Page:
At the turn of the 20th Century, physicists found great speeds or tiny scales opened up new worlds. Newton didn’t work at all there. Quantum mechanics describes those places in ways that have nothing to do with clocks, or even cause and effect. Everything is probability, uncertainty, ambiguous, and subjective.
So, is Newton wrong? No. Newton works fine at the scales we live in. Quantum mechanics works fine too, if you want to do the math. It’s only outside our experience that quantum mechanics becomes a necessity.
Newton was one step, quantum mechanics another. Two steps is almost a path. It opens up the possibility of a third, and one as different and impossible to anticipate as the second was from the first. That’s the lesson I see, and, man, what a lesson!
Like all instruments, the Large Hadron Collider can only find what it was designed to find. That design comes from the predilections and assumptions of its physicist designers. Aggressive and driven, these people stand on the shoulders of Newton, Leibniz, Pauli, Planck, Heisenberg and others who took those first two steps. I suspect, without knowing so, they imbue their work with the white and European ideas of the Enlightenment and Industrial Revolution: Progress, Reason, the possibility of Perfection–Heaven on Earth. Most important: the unconscious assumption that new things to discover will be like the ones we already found.
Is that a smart assumption, given how different quantum mechanics is from Newton?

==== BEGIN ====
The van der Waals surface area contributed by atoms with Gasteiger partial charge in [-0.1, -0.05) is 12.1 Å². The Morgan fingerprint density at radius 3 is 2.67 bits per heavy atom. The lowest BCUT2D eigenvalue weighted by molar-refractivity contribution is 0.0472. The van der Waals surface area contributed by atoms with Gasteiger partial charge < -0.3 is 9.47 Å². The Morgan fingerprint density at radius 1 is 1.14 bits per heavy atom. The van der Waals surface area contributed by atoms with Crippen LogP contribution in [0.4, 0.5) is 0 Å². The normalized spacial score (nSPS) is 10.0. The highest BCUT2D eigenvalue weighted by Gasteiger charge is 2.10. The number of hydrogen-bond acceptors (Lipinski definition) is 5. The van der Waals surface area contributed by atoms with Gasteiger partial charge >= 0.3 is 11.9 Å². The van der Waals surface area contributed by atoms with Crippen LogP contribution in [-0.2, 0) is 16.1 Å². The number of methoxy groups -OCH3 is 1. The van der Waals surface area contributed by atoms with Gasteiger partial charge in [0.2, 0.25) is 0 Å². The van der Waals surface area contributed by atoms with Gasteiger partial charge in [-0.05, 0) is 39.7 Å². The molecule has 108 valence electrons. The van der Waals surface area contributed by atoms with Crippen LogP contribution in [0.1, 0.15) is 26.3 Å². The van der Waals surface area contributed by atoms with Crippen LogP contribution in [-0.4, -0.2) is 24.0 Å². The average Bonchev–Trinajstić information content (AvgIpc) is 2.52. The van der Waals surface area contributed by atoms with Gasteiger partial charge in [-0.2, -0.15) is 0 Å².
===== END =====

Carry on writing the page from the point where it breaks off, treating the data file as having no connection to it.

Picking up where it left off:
Physics, astronomy, and cosmology are already blurring into metaphysics. What does it mean that time stops at the speed of light? Or that electrons and smaller particles aren’t “particles” at all, too small to have anything like our idea of “size”? What if, after crunching the numbers and years of reflection, it turns out the Large Hadron Collider didn’t find the Higgs boson after all, but found something very different?
Mystics have long held that this reality is only a shadow of something else: the previous and next life, other worlds, “the Truth”. Modern physics agrees, with its assertion of a multiverse, at least by some practitioners. More staid minds insist this isn’t a scientific pursuit: how can the premise of a multiverse be falsified?
Knowledge has limits. When not used as a cop-out for superstition, this fact is profound truth. Accepting it means that even science has limits. Science must have a point where it stops working. At the very big, very small, very fast, or very hot–beyond even the insides of the Large Hadron Collider–can hypotheses be made and tested? In such places, can science exist?
We are animals. We are finely tuned to walk the savanna of a hundred-thousand to a few millions of years ago, on the lookout for berries and snakes. Driving cars and doing algebra strain our capacities. We see more and farther with our tools and abstract thinking, but we don’t hold things in our palms, smell them, taste them. The truth of the very large and very small is true, but a shadow to us. We will never, ever touch it.
Science, in its exacting reduction, has rightly taken the mantle of The Best Tool We Have. We must now face the most interesting and terrifying question: What happens when science ends? Will there be a difference between it and mysticism? Having come full circle, will the two be joined?
Einstein himself said God has a sense of humor: “When God created the ass he gave him a thick skin.” Maybe that old man on the beach was right: it’s turtles all the way down.